Pretending that people who insist on punching Nazis as private citizens are the moral or legal equivalent of the men who stormed Normandy is not only false, it is idiotic and ahistorical. Allow me to introduce you to Mssrs. Harold Sturtevant and E.C. Lackey, USN:Let's not forget pic.twitter.com/q5wjVmZylR— Christopher C. Cuomo (@ChrisCuomo) August 16, 2017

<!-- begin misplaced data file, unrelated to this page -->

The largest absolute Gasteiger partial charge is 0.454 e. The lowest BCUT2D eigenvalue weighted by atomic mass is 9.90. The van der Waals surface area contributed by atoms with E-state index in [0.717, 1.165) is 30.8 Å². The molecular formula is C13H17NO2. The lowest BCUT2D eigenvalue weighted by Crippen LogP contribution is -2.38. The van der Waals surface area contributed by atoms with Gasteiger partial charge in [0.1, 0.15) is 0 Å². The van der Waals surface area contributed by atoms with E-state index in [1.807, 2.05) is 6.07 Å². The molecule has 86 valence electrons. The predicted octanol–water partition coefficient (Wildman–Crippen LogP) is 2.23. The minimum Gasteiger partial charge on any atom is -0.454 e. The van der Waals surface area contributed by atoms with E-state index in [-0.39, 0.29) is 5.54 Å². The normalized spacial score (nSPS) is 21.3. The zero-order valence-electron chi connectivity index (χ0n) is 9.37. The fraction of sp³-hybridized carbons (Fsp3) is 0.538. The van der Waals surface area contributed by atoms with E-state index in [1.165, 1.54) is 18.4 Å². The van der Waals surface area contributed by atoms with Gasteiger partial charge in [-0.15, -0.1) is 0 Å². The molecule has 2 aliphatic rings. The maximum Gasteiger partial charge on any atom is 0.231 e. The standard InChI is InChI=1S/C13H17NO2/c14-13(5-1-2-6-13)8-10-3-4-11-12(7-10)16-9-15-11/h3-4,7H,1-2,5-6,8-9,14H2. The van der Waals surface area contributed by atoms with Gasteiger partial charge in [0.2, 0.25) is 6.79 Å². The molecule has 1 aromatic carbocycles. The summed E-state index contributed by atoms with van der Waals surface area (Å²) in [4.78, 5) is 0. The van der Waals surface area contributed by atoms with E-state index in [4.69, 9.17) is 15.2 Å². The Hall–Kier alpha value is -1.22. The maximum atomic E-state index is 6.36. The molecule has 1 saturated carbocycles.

Harold Sturtevant was a sailor in the United States Navy. In January 1941, he and fellow sailor E.C. Lackey climbed up the fire escape of the building which housed the German consulate in San Francisco, California and slashed and tore down the flag of Nazi Germany which was flying there in honor of the 7th anniversary of the founding of the Third Reich. The two men were arrested, tried, court martialed for malicious mischief and received a dishonorable discharge from the Navy. The German Foreign Ministry protested the incident and the United States Department of State expressed their regrets.Which is to say, the United States, then being at peace with the German Reich, issued a formal apology and punished the perpetrators. Yes, the modern white supremacists are odious and worthy of full-throated denunciation (something President Trump apparently couldn't quite bring himself to do), but punching Nazis doesn't make you a hero, it just makes you a thug and a vigilante. Mike Godwin's famous law about discussions eventually hauling in Hitler and Nazis is fine as far as it goes; his point was to force people to use such analogies thoughtfully. But it has no obverse, and we desperately need one.